June 28 through July 4th is Aquatic Invasive Species Awareness Week, as declared by Michigan Governor Rick Snyder.
Aquatic invasive species are non-native organisms that can quickly reproduce and do harm to native species in Michigan waterways and indeed the entire Great Lakes system. Invasive species are often inadvertently introduced into Michigan waterways, although sometimes the introduction is malicious in nature. Some examples of invasive species include the infamous Asian carp (pictured), as well as several aquatic plants like phragmites.
This week of Aquatic Invasive Species Awareness is a joint project of the Michigan Departments of Environmental Quality, Natural Resources and Agriculture and Rural Development. The state workers have also enlisted some volunteers to help in the effort.
The focus of the effort is on boaters and fishermen, who are reminded to take the following actions, which are now not just a good idea, but the law:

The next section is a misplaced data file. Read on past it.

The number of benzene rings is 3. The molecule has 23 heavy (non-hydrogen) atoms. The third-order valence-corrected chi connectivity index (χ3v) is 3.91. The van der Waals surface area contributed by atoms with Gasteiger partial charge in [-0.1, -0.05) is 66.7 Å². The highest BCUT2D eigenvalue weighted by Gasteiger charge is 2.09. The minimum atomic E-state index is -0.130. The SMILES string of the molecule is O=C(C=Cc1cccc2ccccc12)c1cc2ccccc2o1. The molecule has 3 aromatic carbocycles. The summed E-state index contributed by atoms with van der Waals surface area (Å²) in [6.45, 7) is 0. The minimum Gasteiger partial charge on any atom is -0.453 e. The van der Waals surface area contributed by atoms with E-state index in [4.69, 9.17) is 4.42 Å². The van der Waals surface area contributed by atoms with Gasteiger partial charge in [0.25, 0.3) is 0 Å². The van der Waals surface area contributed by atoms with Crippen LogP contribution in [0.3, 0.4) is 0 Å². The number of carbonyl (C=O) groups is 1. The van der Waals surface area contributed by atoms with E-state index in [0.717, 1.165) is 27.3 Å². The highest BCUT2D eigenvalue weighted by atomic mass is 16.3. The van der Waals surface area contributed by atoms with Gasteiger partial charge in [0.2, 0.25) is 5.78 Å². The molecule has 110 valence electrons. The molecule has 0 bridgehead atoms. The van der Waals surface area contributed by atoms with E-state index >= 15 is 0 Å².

Dispose of unused bait in trash receptacles. Do not put unused bait into the water. (Bait shops have been criticized for introducing non-native species into the waterways during previous investigations.)
Clean out all aquatic plant and animal life from your boats prior to leaving boat landings.
Drain all water from your boat at the landing site, as these can contain visible as well as microscopic organisms. Pay attention to drains, wells or bilge water receptacles.
Clear off all components of your boat of plant and animal life, including covers, trailers and flotation devices. Again, do this at the access site.
If you decide to throw a fish back, return it to the waters that you caught it from.
In addition to the above regulations, state officials are urging boaters and fisherman to thoroughly clean and dry all areas of boats as well as all boating and fishing supplies prior to placing them in Michigan lakes and rivers. Ideally, a boat should be dry for five days before being launched. Officials are particularly concerned with boats and equipment that have been outside of Michigan, which may have picked up small plants or organisms, even the eggs of hatching organisms.
Michigan officials are urging everybody who enjoys Michigan’s many lakes and rivers to try to keep these aquatic invasive species “at bay”.